Cell division is a basic requirement for the propagation of all organisms. This process begins with a parental cell which divides, leaving two daughter cells. Prior to division, it is necessary for the parental cell to generate a precise duplicate of its genetic material via the process of DNA replication, so that each resulting daughter segregates with a full genetic complement. Errors that occur during this process are thus inherited as mutations by the daughter cells and perpetuated in each subsequent generation along that lineage. Because an estimated 10,000 trillion cell divisions occur in the average lifetime of a human being, it is imperative that this process occurs with a minimum of errors [Quammen 2008]. In the event of difficulty or error, a network of repair and checkpoint pathways has arisen to facilitate the completion of replication with a minimum of inherited mutations [Myung et al. 2001]. The high level of conservation in these replication, repair and checkpoint pathways has allowed us to utilize relatively simple model organisms, such as S. cerevisiae (budding yeast), to better understand how these processes are carried out in more complex metazoan systems. My research has focused on one such group of pathways collectively referred to as postreplicative repair or “PRR” [Chen et al. 2011]. PRR is activated in response to a variety of stressors, which cause difficulty for the replication program and mitigates their impact on genome integrity. The findings included in this dissertation expand our knowledge of stressors, which impact the usage of PRR pathways and moreover describe PRR as an integral component of lagging strand DNA replication.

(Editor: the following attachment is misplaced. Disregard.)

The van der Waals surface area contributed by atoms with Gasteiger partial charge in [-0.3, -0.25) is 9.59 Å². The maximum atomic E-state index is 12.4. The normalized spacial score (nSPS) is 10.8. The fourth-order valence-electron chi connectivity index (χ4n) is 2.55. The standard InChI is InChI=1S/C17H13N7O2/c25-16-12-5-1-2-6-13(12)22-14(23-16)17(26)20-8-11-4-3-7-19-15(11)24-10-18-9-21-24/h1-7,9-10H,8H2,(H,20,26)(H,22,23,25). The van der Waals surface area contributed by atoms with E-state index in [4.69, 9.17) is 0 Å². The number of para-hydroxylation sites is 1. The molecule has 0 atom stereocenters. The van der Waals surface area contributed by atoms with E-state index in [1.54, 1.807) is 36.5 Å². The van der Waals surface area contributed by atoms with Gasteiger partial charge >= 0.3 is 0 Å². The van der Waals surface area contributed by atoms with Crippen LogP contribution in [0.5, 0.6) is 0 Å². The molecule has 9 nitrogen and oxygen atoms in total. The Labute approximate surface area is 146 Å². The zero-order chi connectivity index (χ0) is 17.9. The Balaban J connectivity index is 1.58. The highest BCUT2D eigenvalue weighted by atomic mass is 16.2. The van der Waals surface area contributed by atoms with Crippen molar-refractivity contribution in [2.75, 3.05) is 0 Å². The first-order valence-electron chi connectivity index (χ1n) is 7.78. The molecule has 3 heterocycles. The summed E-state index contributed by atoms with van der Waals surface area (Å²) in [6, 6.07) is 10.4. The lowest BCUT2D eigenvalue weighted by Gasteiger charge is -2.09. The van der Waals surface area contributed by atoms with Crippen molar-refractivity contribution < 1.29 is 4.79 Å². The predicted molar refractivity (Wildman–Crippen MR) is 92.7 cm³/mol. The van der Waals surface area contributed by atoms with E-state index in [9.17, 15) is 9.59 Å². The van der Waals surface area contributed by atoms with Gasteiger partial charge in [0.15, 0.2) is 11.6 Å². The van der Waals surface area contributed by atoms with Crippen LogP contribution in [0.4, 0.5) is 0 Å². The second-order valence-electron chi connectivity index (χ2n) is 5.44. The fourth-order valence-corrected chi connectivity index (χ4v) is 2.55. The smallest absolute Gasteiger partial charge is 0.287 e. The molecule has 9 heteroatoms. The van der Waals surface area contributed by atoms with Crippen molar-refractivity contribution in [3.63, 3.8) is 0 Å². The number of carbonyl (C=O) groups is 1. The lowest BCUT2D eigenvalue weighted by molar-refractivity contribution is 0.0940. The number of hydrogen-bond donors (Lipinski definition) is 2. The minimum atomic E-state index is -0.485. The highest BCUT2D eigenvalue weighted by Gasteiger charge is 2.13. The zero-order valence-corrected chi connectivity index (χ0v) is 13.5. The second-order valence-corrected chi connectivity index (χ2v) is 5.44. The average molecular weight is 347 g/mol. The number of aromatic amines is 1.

University of Minnesota Ph.D. dissertation. April 2016. Major: Biochemistry, Molecular Bio, and Biophysics. Advisor: Anja Katrin Bielinsky. 1 computer file (PDF); 267 pages.
Postreplicative repair is an integral component of lagging strand DNA replication and a suppressor of replication stress.
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